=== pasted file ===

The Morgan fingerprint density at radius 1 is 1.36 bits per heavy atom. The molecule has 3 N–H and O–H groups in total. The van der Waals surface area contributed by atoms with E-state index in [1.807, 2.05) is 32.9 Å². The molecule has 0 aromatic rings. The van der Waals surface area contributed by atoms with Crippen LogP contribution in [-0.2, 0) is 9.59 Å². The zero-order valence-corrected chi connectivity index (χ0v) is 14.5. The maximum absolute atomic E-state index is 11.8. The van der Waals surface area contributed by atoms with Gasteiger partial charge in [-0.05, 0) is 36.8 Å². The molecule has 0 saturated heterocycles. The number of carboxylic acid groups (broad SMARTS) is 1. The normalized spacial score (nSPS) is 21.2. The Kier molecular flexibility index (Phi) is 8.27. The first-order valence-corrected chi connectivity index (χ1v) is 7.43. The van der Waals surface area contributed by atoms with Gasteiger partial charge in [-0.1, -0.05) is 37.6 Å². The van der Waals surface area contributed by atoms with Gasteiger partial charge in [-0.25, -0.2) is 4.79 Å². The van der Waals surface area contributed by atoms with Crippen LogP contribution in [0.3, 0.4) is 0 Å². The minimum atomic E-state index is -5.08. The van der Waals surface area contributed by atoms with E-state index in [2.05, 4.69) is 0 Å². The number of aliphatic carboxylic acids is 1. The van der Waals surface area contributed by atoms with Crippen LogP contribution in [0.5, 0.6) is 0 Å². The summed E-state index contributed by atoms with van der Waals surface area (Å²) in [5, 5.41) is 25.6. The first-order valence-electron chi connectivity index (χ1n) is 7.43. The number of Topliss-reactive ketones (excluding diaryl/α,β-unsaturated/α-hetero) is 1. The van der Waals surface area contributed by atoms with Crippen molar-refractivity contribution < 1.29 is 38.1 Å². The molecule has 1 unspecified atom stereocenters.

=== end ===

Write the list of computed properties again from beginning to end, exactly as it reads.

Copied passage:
The Morgan fingerprint density at radius 1 is 1.36 bits per heavy atom. The molecule has 3 N–H and O–H groups in total. The van der Waals surface area contributed by atoms with E-state index in [1.807, 2.05) is 32.9 Å². The molecule has 0 aromatic rings. The van der Waals surface area contributed by atoms with Crippen LogP contribution in [-0.2, 0) is 9.59 Å². The zero-order valence-corrected chi connectivity index (χ0v) is 14.5. The maximum absolute atomic E-state index is 11.8. The van der Waals surface area contributed by atoms with Gasteiger partial charge in [-0.05, 0) is 36.8 Å². The molecule has 0 saturated heterocycles. The number of carboxylic acid groups (broad SMARTS) is 1. The normalized spacial score (nSPS) is 21.2. The Kier molecular flexibility index (Phi) is 8.27. The first-order valence-corrected chi connectivity index (χ1v) is 7.43. The van der Waals surface area contributed by atoms with Gasteiger partial charge in [-0.1, -0.05) is 37.6 Å². The van der Waals surface area contributed by atoms with Gasteiger partial charge in [-0.25, -0.2) is 4.79 Å². The van der Waals surface area contributed by atoms with Crippen LogP contribution in [0.3, 0.4) is 0 Å². The minimum atomic E-state index is -5.08. The van der Waals surface area contributed by atoms with E-state index in [2.05, 4.69) is 0 Å². The number of aliphatic carboxylic acids is 1. The van der Waals surface area contributed by atoms with Crippen LogP contribution in [0.5, 0.6) is 0 Å². The summed E-state index contributed by atoms with van der Waals surface area (Å²) in [5, 5.41) is 25.6. The first-order valence-electron chi connectivity index (χ1n) is 7.43. The number of Topliss-reactive ketones (excluding diaryl/α,β-unsaturated/α-hetero) is 1. The van der Waals surface area contributed by atoms with Crippen molar-refractivity contribution < 1.29 is 38.1 Å². The molecule has 1 unspecified atom stereocenters.